China shuts down more than 13,000 websites in past three years

China maintains a strict censorship regime, banning access to many foreign news outlets, search engines and social media including Google and Facebook. (Reuters)
Updated 24 December 2017

China shuts down more than 13,000 websites in past three years

BEIJING: China has closed more than 13,000 websites since the beginning of 2015 for breaking the law or other rules and the vast majority of people support government efforts to clean up cyberspace, state news agency Xinhua said on Sunday.
The government has stepped up already tight controls over the Internet since President Xi Jinping took power five years ago, in what critics say is an effort to restrict freedom of speech and prevent criticism of the ruling Communist Party.
The government says all countries regulate the Internet, and its rules are aimed at ensuring national security and social stability and preventing the spread of pornography and violent content.
A report to the on-going session of the standing committee of China’s largely rubber stamp parliament said the authorities had targeted pornography and violence in their sweeps of websites, blogs and social media accounts, Xinhua said.
As well as the 13,000 websites shut down, almost 10 million accounts had also been closed by websites, it added. It did not give details but the accounts were likely on social media platforms.
“Internet security concerns the party’s long-term hold on power, the country’s long-term peace and stability, socio-economic development and the people’s personal interests,” Xinhua said.
More than 90 percent of people surveyed supported government efforts to manage the Internet, with 63.5 percent of them believing that in recent years there has been an obvious reduction in harmful online content, it added.
“These moves have a powerful deterrent effect,” Wang Shengjun, vice chairman of parliament’s standing committee, told legislators, according to Xinhua.
Authorities including the Cyberspace Administration of China have called more than 2,200 websites operators for talks during the same period, he said. In addition, operators have closed nearly 10 million Internet accounts for violating service protocol, while information on terrorism and pornography has been removed.
China ushered in a tough cybersecurity law in June, following years of fierce debate around the controversial legislation that many foreign business groups fear will hit their ability to operate in the country.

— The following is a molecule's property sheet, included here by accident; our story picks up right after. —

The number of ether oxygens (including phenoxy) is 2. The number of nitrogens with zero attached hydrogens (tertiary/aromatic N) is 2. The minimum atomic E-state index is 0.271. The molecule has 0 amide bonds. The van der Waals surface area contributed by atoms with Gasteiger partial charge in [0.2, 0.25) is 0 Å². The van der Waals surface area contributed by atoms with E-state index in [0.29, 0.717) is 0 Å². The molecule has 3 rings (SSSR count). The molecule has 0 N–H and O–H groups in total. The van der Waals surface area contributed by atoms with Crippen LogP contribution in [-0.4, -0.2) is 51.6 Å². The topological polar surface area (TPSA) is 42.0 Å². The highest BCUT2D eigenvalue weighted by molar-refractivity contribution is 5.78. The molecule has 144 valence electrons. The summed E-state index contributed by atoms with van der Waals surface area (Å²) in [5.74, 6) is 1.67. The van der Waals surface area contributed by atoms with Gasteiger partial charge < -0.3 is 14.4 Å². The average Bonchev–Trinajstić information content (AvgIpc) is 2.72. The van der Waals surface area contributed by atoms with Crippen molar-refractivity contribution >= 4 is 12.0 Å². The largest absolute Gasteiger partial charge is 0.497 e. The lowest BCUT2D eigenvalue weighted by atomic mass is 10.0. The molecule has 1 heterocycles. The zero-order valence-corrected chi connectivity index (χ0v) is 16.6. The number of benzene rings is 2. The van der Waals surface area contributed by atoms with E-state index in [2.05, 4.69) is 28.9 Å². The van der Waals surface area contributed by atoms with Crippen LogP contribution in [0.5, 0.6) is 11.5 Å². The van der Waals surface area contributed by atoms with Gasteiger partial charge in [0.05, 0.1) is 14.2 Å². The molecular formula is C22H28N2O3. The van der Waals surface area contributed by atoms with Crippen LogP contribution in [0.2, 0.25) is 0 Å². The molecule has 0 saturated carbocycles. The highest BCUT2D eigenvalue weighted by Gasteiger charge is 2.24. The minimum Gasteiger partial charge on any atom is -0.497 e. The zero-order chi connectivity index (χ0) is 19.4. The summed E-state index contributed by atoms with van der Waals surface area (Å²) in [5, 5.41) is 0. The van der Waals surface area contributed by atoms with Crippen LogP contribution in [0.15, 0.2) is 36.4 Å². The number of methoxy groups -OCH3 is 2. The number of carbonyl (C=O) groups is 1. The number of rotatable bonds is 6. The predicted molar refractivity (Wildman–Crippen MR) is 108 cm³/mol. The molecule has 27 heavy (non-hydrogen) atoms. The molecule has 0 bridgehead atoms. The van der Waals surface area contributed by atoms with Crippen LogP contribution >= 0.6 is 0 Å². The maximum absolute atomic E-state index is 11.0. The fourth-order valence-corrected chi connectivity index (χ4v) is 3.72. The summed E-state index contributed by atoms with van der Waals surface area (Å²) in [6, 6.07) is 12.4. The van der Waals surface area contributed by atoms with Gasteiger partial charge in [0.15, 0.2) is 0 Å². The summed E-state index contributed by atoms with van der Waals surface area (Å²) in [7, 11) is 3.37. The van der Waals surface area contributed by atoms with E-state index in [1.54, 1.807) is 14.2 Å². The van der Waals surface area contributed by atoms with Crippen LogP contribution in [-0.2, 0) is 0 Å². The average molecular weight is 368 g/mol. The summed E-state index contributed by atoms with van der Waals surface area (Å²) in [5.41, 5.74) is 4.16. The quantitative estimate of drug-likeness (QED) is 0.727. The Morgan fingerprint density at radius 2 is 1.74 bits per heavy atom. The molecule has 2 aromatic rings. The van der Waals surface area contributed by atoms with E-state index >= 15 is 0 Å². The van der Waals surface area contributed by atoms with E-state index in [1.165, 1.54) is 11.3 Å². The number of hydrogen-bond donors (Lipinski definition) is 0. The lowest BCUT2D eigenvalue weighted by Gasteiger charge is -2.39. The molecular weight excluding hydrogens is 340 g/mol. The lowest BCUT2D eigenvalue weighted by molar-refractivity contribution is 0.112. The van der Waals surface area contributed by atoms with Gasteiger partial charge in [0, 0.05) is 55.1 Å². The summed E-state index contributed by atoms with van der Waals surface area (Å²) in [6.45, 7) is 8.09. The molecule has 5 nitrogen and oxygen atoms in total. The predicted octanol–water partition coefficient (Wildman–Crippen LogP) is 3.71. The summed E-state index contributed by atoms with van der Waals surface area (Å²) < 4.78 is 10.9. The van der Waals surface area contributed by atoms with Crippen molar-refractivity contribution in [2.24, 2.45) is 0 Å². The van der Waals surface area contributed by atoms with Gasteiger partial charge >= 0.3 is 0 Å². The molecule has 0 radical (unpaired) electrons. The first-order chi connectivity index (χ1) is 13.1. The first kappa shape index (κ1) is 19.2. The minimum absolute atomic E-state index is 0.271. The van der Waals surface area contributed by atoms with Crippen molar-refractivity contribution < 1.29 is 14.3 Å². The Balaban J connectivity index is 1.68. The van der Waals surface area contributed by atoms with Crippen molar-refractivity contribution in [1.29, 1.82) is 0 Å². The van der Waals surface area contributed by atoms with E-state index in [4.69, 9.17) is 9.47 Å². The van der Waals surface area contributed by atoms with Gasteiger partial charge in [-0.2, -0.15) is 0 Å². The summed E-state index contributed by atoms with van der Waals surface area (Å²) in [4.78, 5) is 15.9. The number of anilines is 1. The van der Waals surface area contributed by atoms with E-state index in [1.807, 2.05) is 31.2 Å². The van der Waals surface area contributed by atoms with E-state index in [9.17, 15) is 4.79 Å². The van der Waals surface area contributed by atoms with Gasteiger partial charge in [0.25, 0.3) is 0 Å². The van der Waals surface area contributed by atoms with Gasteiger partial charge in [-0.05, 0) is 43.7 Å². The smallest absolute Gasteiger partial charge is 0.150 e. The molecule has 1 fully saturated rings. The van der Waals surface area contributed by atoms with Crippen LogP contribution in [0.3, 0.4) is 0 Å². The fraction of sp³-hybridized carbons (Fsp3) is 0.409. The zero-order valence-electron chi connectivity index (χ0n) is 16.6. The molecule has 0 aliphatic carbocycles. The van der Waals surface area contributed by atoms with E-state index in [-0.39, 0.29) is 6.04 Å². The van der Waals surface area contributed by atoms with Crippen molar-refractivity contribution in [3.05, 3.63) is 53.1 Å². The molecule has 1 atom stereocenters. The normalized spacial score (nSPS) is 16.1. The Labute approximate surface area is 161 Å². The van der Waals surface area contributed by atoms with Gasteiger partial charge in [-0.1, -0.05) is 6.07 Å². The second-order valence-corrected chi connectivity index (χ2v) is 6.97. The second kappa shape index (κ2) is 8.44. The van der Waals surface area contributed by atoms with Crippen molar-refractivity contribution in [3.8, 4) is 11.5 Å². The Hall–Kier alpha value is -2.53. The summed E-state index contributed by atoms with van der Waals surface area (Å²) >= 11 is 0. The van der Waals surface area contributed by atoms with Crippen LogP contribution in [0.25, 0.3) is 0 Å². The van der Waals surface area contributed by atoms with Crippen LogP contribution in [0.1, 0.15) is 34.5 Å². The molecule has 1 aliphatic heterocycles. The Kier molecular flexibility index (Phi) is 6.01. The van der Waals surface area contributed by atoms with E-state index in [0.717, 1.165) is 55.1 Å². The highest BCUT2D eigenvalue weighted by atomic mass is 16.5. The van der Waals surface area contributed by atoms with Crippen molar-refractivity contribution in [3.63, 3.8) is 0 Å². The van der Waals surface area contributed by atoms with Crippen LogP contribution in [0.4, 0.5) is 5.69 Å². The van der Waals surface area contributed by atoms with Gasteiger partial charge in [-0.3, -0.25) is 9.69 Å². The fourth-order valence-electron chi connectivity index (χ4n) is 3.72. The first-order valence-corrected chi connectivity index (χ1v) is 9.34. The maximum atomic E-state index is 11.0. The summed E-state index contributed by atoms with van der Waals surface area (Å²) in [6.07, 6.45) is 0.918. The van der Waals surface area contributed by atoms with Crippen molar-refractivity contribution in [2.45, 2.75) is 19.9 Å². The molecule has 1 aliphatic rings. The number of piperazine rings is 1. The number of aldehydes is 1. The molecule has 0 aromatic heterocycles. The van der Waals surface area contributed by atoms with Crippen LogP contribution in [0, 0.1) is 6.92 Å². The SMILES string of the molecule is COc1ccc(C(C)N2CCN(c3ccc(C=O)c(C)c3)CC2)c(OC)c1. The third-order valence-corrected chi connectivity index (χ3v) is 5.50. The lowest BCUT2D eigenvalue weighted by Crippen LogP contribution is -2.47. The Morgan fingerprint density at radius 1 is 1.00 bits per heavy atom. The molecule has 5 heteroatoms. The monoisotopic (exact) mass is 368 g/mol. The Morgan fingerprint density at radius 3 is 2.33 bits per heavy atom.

China maintains a strict censorship regime, banning access to many foreign news outlets, search engines and social media including Google and Facebook.


Turkish court upholds verdict against 12 ex-staff of opposition newspaper

Updated 21 November 2019

Turkish court upholds verdict against 12 ex-staff of opposition newspaper

  • 14 employees of Cumhuriyet were sentenced in April 2018 to various jail terms on terrorism charges
  • The case drew global outrage over press freedom under President Tayyip Erdogan

ISTANBUL: A Turkish court on Thursday upheld its conviction of 12 former employees of the opposition Cumhuriyet newspaper despite a higher court ruling, a lawyer for the newspaper said.
The court acquitted a 13th defendant, journalist Kadri Gursel, due to a ruling by the Constitutional Court, Turkey’s highest, said the lawyer, Tora Pekin.
In a case that drew global outrage over press freedom under President Tayyip Erdogan, 14 employees of Cumhuriyet — one of the few remaining voices critical of the government — were sentenced in April 2018 to various jail terms on terrorism charges.
They were accused of supporting the outlawed Kurdistan Workers’ Party and the Revolutionary People’s Liberation Party-Front militant groups, as well as the network of US-based Muslim cleric Fethullah Gulen, who Ankara says organized a 2016 failed coup. Gulen denies any involvement.
The Cumhuriyet staff have been in and out of jail for the duration of their trials. The 14th defendant, Cumhuriyet accountant Emre Iper, was released last month and his case is still under court review.
The Court of Cassation, Turkey’s high court of appeals, had ruled in September for the 13 defendants to be acquitted, with the exception of journalist and politician Ahmet Sik. The court said Sik should be tried for a different crime.
The case of the 12 defendants will now be re-evaluated by the Court of Cassation, Pekin said.
“With the Court of Cassation ruling (in September), we thought this endless arbitrariness and injustice were ending. But we understood in court today that it wasn’t so,” said Pekin.
Since the failed coup, authorities have jailed 77,000 people pending trial, while 150,000, including civil servants, judges, military personnel and others have been sacked or suspended from their jobs. Some 150 media outlets have also been closed.
A global press watchdog said on Tuesday more than 120 journalists were still being held in Turkey’s jails, a global record.
Turkey’s Western allies have voiced concern over the scale of the crackdown. Rights groups accuse Erdogan of using the coup as a pretext to quash dissent.